• StormsMama says:

        Well I agree and disagree. I had my daughter “naturally” in a birthing center with my best friend as my doula (bc in MA she legally couldn’t be my midwife) and I had a midwife and OB too. But my bestie is a home birth midwife in SF and has caught more than 300 babies in SF at home. Additionally she has trained midwives and caught hundreds of babies in Sierra Leone (pre recent Ebola outbreak) and Haiti.
        As Aang noted it is not an illness and IF you have proper prenatal care and are healthy and have a great midwife you absolutely can have a great and successful experience birthing at home.
        It is NOT for everyone. But the presumption that a hospital is ALWAYS best or that a strange doctor at the hospital (bc maybe yours isn’t on call or available) is better than a midwife who has been with you every step of the way…well that is just wrong.
        I’ve found that generally people know what they know and are afraid of what they don’t know! It’s absolutely not crazy to be afraid of home birth but if you do research and open your mind (try watching the business of being born) you *might* change your mind. OR YOU MIGHT NOT. No biggie. You do you.
        As long as you are happy with your birth story and of course you have your happy healthy baby— it’s good.
        Women deserve to be empowered with information so they can make the best medical choices for themselves, for their babies, for their families.

      • FLORC says:

        I don’t disagree with you. What i’m against is the stance that nothing can go wrong in a home birth. That’s simply not true. You can be in good health and have had a healthy pregnancy and still have complications in a hospital, birthing center, or at home.
        Pregnancy is not an illness. It is a massive event on the body where things can go wrong without warning.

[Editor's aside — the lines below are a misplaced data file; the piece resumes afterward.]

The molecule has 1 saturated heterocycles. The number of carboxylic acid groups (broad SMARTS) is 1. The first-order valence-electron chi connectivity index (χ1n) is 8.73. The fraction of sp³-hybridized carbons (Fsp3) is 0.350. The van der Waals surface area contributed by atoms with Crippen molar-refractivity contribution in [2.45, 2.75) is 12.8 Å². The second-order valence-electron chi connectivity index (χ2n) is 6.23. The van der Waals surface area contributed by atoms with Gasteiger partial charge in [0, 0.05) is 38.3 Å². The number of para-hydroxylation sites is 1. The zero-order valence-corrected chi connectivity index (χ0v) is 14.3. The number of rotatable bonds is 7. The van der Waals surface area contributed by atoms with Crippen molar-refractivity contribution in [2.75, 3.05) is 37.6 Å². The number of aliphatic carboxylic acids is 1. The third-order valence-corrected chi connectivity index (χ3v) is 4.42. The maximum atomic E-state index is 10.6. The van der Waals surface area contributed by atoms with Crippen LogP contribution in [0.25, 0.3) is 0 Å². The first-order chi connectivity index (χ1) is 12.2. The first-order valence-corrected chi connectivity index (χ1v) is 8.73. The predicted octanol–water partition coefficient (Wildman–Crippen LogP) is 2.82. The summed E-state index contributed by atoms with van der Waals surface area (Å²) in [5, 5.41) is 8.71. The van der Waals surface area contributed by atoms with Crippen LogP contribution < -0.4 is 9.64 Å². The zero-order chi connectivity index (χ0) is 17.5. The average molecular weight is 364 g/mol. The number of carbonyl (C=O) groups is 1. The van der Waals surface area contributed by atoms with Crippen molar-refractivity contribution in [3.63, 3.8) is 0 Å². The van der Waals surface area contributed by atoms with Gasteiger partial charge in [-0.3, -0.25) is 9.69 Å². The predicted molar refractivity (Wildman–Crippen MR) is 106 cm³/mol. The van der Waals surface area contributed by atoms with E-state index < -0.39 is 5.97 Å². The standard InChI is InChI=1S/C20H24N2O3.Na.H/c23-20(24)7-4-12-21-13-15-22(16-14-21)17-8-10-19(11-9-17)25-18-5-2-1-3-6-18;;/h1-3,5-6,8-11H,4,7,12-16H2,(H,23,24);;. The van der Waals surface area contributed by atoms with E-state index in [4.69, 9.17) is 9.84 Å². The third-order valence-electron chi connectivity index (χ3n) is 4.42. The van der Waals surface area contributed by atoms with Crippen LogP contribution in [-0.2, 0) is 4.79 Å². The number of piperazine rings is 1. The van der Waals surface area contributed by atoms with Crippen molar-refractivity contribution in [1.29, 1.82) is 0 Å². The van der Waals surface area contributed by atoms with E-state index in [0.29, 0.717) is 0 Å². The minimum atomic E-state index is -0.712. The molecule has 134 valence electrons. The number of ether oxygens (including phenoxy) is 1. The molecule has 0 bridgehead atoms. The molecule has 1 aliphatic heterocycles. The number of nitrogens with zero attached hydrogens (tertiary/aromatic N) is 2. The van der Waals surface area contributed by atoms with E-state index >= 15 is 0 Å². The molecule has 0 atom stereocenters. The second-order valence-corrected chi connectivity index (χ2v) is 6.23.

And i’m not saying homebirths are bad or leaving you open to higher risk. It’s really case by case.

        In my career as a nurse over 9 years my primary employment has been at private practice obgyn and a private hospital. Also for 4 years I was qualified as a midwife in my current state. 2 of those years perioperative during those cases where labor had complications. I’ve finished up my masters and 4 out of 7 days a week delivering. At this point I would really have to sit down and tally up births i’ve assisted in or did the delivering. I would say it’s over 300 though. Some went flawlessly and some have made me want to quit my job. And I rarely lay out my experience, but I want you to understand why i’m saying what i’m saying. Ofcourse, people should educate themselves and it’s ultimately whatever is more comfortable for them with their best interest at heart.

        1 is not better than the other and any nurse, doctor, or midwife worth their salt will agree. You, I, your friend, a doctor. None of us can know the future. So none of us can say without a personal bias one is better. As I said. It’s case by case.

        So, I’m not really disagreeing with you much at all. I just felt I had to clarify my point.

      • DaysAndNightsOnAir says:

        @ Florc

        You ALWAYS feel that you need to clarify minor things and ridiculusly marginal things. We know that 🙂

      • notasugarehere says:

        I don’t considered FLORC’s information about the possible risks of home birth and people assuming “nothing can go wrong with a home birth” to be clarifying “minor things” or “ridiculously marginal things”. We are talking human lives here.

      • FLORC says:

        I feel the need because it doesn’t appear my points were coming across as I wanted them to. If you felt no need to read my clarification then the comment wasn’t intended for you.
        I doubt anyone here can claim they thought they
        It’s also a way for me to work out where I might have gone wrong in stating my case. To see if maybe I missed something and maybe another would point that out to me. Nota and others have. I appreciate that.